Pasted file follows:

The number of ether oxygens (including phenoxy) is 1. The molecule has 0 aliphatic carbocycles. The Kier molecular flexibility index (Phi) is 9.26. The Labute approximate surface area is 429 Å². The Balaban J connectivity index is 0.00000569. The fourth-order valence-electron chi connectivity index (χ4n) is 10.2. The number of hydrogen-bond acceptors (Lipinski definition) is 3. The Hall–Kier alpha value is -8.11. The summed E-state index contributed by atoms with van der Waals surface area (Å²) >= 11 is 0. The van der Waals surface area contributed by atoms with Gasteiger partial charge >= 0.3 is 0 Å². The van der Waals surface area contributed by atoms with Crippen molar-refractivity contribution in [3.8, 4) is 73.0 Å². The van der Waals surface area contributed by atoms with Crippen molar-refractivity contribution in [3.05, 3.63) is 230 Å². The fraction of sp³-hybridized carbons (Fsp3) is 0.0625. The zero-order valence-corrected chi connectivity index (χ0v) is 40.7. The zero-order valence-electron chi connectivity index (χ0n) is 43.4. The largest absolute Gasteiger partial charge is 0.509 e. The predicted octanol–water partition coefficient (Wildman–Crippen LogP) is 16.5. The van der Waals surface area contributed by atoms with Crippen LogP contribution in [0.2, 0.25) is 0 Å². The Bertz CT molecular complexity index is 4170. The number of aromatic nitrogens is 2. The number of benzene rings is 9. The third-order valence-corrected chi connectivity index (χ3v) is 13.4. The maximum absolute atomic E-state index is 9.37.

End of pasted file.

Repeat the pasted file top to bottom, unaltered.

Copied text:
The number of ether oxygens (including phenoxy) is 1. The molecule has 0 aliphatic carbocycles. The Kier molecular flexibility index (Phi) is 9.26. The Labute approximate surface area is 429 Å². The Balaban J connectivity index is 0.00000569. The fourth-order valence-electron chi connectivity index (χ4n) is 10.2. The number of hydrogen-bond acceptors (Lipinski definition) is 3. The Hall–Kier alpha value is -8.11. The summed E-state index contributed by atoms with van der Waals surface area (Å²) >= 11 is 0. The van der Waals surface area contributed by atoms with Gasteiger partial charge >= 0.3 is 0 Å². The van der Waals surface area contributed by atoms with Crippen molar-refractivity contribution in [3.8, 4) is 73.0 Å². The van der Waals surface area contributed by atoms with Crippen molar-refractivity contribution in [3.05, 3.63) is 230 Å². The fraction of sp³-hybridized carbons (Fsp3) is 0.0625. The zero-order valence-corrected chi connectivity index (χ0v) is 40.7. The zero-order valence-electron chi connectivity index (χ0n) is 43.4. The largest absolute Gasteiger partial charge is 0.509 e. The predicted octanol–water partition coefficient (Wildman–Crippen LogP) is 16.5. The van der Waals surface area contributed by atoms with Crippen LogP contribution in [0.2, 0.25) is 0 Å². The Bertz CT molecular complexity index is 4170. The number of aromatic nitrogens is 2. The number of benzene rings is 9. The third-order valence-corrected chi connectivity index (χ3v) is 13.4. The maximum absolute atomic E-state index is 9.37.